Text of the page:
The dandelion is a flower of sustenance. If only we would allow it, it can feed us physically, emotionally and spiritually. Over the last few months of the pandemic the dandelions grew and flowered. These were months of lock down, daily walks and time to think. Now, in June the seed heads are forming and, just like those downy, parachute seeds, we are beginning to venture farther afield. Rather than a perennial weed despised by gardeners, I invite you to consider the dandelion as a valuable plant for our wellbeing.
Dandelion flowers in Spring Sunshine
The bright yellow dandelion flower is a welcome sight in early spring. You may stumble across it on a bright, cold day, walking on wasteland or past field edges. The sun for me has a special potency in those days of the year. It reminds me that the days are lengthening and hope lies ahead. ‘As above. So below’ always springs to mind. It is no wonder that the dandelion reflects the sunshine in the sky. It responds to light. In fact, the dandelion was called the ‘shepherds’ timepiece’ because it opened in the morning and closed again at dusk.
Strong Roots Connecting to the Ground
The strong taproot of the dandelion is infamous amongst gardeners. It is long, strong and difficult to kill. In the same way as the root nourishes the plant, it is vital that we feel that connection and vitality from the ground. It reminds us that we are living creatures, that nature heals us, and the rhythms of the seasons affect us all. The chance to take a walk, connect with those seasons and the earth is a valuable one and perhaps something that has been overlooked when we were living busy, noisy, fast paced lives.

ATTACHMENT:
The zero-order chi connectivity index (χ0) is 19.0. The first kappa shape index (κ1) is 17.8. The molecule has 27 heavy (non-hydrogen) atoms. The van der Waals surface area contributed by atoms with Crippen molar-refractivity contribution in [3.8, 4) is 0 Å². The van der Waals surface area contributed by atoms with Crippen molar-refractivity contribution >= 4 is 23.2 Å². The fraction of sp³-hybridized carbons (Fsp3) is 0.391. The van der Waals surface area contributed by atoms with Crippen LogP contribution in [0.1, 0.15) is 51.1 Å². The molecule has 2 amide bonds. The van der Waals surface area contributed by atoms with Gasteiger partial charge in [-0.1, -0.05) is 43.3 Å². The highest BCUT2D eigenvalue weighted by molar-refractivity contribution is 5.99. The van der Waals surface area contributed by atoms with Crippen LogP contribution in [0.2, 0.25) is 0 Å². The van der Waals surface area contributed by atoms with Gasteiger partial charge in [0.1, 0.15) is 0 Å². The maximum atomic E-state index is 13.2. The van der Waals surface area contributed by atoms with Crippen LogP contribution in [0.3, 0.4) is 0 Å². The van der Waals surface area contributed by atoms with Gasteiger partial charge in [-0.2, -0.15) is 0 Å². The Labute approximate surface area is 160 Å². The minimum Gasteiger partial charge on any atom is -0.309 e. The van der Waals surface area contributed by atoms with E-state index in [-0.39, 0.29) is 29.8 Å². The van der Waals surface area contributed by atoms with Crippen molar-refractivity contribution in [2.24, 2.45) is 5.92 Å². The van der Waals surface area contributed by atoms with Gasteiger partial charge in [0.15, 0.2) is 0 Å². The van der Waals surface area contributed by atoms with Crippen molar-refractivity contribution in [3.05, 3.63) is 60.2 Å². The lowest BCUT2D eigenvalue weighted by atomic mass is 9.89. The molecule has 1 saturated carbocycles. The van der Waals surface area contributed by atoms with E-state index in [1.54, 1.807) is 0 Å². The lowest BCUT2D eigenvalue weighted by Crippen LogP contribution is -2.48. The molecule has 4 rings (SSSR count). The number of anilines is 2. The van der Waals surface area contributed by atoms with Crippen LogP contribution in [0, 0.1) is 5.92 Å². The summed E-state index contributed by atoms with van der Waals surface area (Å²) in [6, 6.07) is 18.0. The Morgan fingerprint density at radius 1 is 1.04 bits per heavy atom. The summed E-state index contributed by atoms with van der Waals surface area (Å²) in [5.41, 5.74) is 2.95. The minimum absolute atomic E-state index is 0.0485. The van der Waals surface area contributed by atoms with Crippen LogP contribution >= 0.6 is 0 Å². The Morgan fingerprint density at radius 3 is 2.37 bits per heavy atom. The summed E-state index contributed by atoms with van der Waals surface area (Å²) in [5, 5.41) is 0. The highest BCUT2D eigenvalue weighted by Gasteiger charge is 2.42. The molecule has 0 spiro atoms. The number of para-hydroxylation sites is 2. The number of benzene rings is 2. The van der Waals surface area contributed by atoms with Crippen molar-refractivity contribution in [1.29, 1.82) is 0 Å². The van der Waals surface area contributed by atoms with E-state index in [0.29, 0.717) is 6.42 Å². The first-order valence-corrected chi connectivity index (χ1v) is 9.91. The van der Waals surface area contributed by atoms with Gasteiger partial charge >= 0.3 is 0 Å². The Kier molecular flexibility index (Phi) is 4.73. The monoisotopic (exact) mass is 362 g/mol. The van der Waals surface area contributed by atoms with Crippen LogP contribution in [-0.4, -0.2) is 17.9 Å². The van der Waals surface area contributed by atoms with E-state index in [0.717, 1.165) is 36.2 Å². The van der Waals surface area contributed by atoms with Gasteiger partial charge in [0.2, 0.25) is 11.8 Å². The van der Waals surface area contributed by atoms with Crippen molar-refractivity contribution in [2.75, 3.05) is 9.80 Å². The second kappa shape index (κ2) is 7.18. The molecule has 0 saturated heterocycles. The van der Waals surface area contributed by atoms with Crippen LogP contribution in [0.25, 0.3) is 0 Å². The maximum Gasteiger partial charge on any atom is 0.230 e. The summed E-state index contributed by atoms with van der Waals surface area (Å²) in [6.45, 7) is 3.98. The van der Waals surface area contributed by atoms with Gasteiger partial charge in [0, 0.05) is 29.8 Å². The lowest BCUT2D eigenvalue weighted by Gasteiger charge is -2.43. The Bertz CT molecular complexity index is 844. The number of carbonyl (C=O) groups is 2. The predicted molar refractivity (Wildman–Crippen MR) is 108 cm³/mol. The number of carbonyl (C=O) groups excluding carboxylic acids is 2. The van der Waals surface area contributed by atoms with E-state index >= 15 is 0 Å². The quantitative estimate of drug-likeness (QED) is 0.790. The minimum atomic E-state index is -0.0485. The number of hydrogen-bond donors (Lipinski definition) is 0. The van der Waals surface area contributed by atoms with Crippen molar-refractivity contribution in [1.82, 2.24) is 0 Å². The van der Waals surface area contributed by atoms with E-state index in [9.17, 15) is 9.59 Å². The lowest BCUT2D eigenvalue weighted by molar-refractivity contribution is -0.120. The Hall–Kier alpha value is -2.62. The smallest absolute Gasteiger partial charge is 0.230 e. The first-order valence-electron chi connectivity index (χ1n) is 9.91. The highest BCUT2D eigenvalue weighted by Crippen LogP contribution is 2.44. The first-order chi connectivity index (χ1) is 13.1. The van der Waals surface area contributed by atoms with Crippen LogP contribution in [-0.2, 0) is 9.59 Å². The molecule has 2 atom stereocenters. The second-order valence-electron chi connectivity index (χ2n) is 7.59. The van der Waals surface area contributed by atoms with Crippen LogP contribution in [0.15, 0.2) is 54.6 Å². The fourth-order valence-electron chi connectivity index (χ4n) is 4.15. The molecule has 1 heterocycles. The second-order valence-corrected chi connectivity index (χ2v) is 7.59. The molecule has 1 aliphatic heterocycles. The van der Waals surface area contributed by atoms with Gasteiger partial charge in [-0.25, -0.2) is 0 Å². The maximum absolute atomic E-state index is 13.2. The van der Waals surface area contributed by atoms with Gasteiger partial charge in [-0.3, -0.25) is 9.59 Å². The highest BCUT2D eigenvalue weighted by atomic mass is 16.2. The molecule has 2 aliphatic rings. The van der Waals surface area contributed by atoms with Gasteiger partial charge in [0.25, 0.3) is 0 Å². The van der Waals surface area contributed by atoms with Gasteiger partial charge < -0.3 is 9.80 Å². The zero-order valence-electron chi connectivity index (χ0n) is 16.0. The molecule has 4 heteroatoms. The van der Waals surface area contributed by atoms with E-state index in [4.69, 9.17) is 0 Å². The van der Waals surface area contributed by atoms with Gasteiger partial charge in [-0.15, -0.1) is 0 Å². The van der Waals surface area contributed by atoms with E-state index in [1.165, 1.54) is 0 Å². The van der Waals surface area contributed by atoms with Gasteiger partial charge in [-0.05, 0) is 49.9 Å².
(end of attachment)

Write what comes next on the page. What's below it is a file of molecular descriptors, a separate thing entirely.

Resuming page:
Dandelion Leaves for Health
On a practical level dandelion leaves keep us healthy. Herbalists tell us that people, past and present, use dandelion leaves to make salads and tea. The leaves are known to have many nutrients, such as magnesium, zinc and calcium and can be as good for you as broccoli and spinach. The name ‘dandelion’ comes from the French ‘dents de lion’ which means teeth of the lion. If you look carefully you can see the shape of those ragged teeth all along each side of the leaves. But beware, the other name for dandelion is ‘them wet the beds’ which comes from the diuretic properties of the dandelion. It is meant to cleanse people’s urinary tract and digestive system but of course, you can have too much of a good thing!
Magical Dandelion Seed Heads
The appearance of the seed head is absolutely beautiful. The fluffy heads on the multiple slender stalks create a kind of ethereal globe. The seed head is magical. It transports us to a dimension where wishes come true and thoughts and love fly further than we can see. I have done this since I was a child and I have never grown out of it! In June I usually find a dandelion and blow it to wish everyone taking exams good luck. This year I have been blowing the dandelion seeds thinking of all those who are separated from their loved ones during lockdown.
Don’t forget to make your wishes this summer. Trust the dandelion to sustain you, and those you care about, in mind, body and spirit.
Ruth Goudy – The Flower Writer